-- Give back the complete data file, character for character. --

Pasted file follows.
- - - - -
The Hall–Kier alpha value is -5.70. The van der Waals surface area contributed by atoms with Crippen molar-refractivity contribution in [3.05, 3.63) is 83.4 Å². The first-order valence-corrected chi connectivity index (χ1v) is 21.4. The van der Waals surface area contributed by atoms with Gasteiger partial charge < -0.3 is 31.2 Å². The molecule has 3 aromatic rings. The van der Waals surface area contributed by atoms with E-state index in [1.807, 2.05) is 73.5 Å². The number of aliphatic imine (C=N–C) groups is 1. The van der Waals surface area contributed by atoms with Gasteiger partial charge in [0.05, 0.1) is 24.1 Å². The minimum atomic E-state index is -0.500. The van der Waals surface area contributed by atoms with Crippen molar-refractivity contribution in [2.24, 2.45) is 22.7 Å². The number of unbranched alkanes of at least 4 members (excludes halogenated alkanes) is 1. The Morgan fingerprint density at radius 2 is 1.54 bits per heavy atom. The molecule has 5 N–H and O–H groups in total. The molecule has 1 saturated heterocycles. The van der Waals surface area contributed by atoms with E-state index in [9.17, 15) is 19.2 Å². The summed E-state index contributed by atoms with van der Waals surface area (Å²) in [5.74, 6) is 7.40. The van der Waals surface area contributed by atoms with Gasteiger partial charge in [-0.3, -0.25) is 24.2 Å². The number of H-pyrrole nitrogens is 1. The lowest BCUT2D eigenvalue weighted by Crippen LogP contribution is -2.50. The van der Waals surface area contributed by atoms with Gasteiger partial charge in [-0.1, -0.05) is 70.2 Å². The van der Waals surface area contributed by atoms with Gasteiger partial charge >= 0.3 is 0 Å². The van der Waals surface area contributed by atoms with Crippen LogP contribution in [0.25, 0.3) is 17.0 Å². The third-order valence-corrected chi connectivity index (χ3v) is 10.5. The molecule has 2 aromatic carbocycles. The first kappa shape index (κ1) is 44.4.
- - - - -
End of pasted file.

The Hall–Kier alpha value is -5.70. The van der Waals surface area contributed by atoms with Crippen molar-refractivity contribution in [3.05, 3.63) is 83.4 Å². The first-order valence-corrected chi connectivity index (χ1v) is 21.4. The van der Waals surface area contributed by atoms with Gasteiger partial charge < -0.3 is 31.2 Å². The molecule has 3 aromatic rings. The van der Waals surface area contributed by atoms with E-state index in [1.807, 2.05) is 73.5 Å². The number of aliphatic imine (C=N–C) groups is 1. The van der Waals surface area contributed by atoms with Gasteiger partial charge in [0.05, 0.1) is 24.1 Å². The minimum atomic E-state index is -0.500. The van der Waals surface area contributed by atoms with Crippen molar-refractivity contribution in [2.24, 2.45) is 22.7 Å². The number of unbranched alkanes of at least 4 members (excludes halogenated alkanes) is 1. The Morgan fingerprint density at radius 2 is 1.54 bits per heavy atom. The molecule has 5 N–H and O–H groups in total. The molecule has 1 saturated heterocycles. The van der Waals surface area contributed by atoms with E-state index in [9.17, 15) is 19.2 Å². The summed E-state index contributed by atoms with van der Waals surface area (Å²) in [5.74, 6) is 7.40. The van der Waals surface area contributed by atoms with Gasteiger partial charge in [-0.3, -0.25) is 24.2 Å². The number of H-pyrrole nitrogens is 1. The lowest BCUT2D eigenvalue weighted by Crippen LogP contribution is -2.50. The van der Waals surface area contributed by atoms with Gasteiger partial charge in [-0.1, -0.05) is 70.2 Å². The van der Waals surface area contributed by atoms with Gasteiger partial charge >= 0.3 is 0 Å². The van der Waals surface area contributed by atoms with Crippen LogP contribution in [0.25, 0.3) is 17.0 Å². The third-order valence-corrected chi connectivity index (χ3v) is 10.5. The molecule has 2 aromatic carbocycles. The first kappa shape index (κ1) is 44.4.